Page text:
The first time Cholita Linda’s Vanessa Chavez and Murat Sozeri came to sell their food at the Jack London Square farmers market in 2008, they were totally unprepared. They brought no ticket pads, so they had nothing on which to write orders. They didn’t think to bring change. In quickly writing the menu, Chavez wrote “spit tacos” rather than “spit-roasted tacos.” And they neglected to bring a thermometer for the oil, meaning it was either too hot or too cold, and their fried items all came out either over- or under-cooked.
Amazingly, even though they estimated it was a pretty disastrous first day, people came to us saying, ‘That was so good, I’ll be back next week.’ I don’t know how that happened,” Chavez recalled. “We crashed that night, so exhausted, but then, from there, we just started rolling.”
Soon, the pair added several other farmers markets to the line-up. Then, in February of this year, they opened their first brick-and-mortar restaurant in the Temescal district of Oakland, on a busy stretch of Telegraph Avenue that has become a major culinary destination in the East Bay. In July, San Francisco Magazine deemed Cholita Linda’s fish tacos as the best in the Bay Area in its annual “Best of the Bay” issue.
It’s been quite a year for Chavez, 33, an Oakland native, and Sozeri, 36, her husband, who was raised in Germany and is of Turkish descent. The couple not only oversaw the opening of the restaurant, but had their first child around the same time.
“We wanted to have a baby, but thought it would take a while,” said Chavez. “At the same time, we thought the restaurant would open sooner, but there were construction delays and such, so we ended up having two babies at the same time.”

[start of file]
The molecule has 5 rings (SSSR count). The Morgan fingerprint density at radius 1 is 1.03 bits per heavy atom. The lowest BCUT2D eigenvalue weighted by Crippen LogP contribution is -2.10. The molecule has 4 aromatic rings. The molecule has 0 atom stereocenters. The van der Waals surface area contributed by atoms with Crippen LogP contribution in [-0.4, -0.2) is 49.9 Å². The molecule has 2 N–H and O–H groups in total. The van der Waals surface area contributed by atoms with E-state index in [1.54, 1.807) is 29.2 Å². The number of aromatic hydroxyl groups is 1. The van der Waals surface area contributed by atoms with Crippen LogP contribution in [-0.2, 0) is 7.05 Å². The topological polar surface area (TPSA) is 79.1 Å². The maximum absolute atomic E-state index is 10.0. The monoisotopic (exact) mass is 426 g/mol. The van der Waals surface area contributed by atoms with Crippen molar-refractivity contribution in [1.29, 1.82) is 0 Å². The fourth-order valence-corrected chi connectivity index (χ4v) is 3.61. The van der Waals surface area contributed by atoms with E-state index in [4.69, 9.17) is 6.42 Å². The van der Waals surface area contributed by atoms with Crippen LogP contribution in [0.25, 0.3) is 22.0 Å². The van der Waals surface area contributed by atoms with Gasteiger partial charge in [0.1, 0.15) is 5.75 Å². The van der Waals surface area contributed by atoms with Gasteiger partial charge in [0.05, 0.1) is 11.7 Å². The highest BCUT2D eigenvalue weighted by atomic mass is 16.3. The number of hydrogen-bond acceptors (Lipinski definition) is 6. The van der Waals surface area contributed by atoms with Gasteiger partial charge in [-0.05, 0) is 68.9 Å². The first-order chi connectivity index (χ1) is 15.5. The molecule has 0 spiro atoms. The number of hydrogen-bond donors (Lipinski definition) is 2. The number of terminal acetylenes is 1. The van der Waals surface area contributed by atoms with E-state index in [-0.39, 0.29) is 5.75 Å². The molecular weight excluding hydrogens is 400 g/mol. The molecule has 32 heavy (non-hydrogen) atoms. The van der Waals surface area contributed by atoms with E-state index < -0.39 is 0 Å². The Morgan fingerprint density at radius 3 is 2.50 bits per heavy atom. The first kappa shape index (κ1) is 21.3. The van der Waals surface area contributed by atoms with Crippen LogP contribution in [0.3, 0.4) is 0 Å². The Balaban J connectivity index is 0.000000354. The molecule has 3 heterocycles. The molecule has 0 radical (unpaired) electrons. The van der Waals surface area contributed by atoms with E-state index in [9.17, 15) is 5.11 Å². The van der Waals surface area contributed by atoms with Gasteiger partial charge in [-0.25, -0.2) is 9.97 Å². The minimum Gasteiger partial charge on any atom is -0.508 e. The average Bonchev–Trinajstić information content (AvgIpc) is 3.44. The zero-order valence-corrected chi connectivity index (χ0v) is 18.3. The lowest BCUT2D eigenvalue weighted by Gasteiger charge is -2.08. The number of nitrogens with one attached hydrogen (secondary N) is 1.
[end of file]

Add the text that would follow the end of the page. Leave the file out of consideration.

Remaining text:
This meant Chavez was cooking in the kitchen at nine months pregnant, and, after the baby arrived, Sozeri was napping on a futon in the restaurant office between the lunch and dinner shifts.
“Now we’re finally getting our bearings,” said Chavez. “Thankfully, everything went well.”
Cholita Linda is a term for the indigenous Peruvian women who sell wares in the markets, as well as a term of endearment. But it can also mean a woman of mixed race, as Chavez herself is. Her mother is of Peruvian and Chinese decent, and her father is of Mexican and Cuban decent. Raised in East Oakland, her Peruvian grandmother lived with the family, and Chavez was always in the kitchen cooking with her.
One of her grandmother’s specialties was a Peruvian pork sandwich.
“She was a great cook, really talented,” said Chavez. “Of course I found that out later — you don’t know how good it is until you grow up.” Noting that food was always what brought her family together, helping her grandmother in the kitchen became a ritual for the two of them.
“I was just naturally attracted to it. I was always cleaning calamari and chopping things for her, it was something I loved.”
Needless to say, when she spoke of going into the restaurant industry, her parents tried to dissuade her.
“We knew people in the industry and they tried to scare me, telling me things like I’d get burned,” she said.
Chavez spent much of her 20s abroad. In Peru, she helped one of her aunts who has her own stall at a marcado.
“She would go every morning at 4 a.m. and she would be gossiping and talking and then in a few hours, would bust out so much amazing food,” said Chavez.
Having spent summers in Mexico with family friends, she saw many mom-and-pop casual eateries which also stuck in her head. In Italy, she lived with a family, absorbing whatever the nonna of the family made.
It was while traveling in Europe that Chavez met Sozeri, and ended up living with him Germany. It was there that she began missing her grandmother’s food, and set out to recreate it.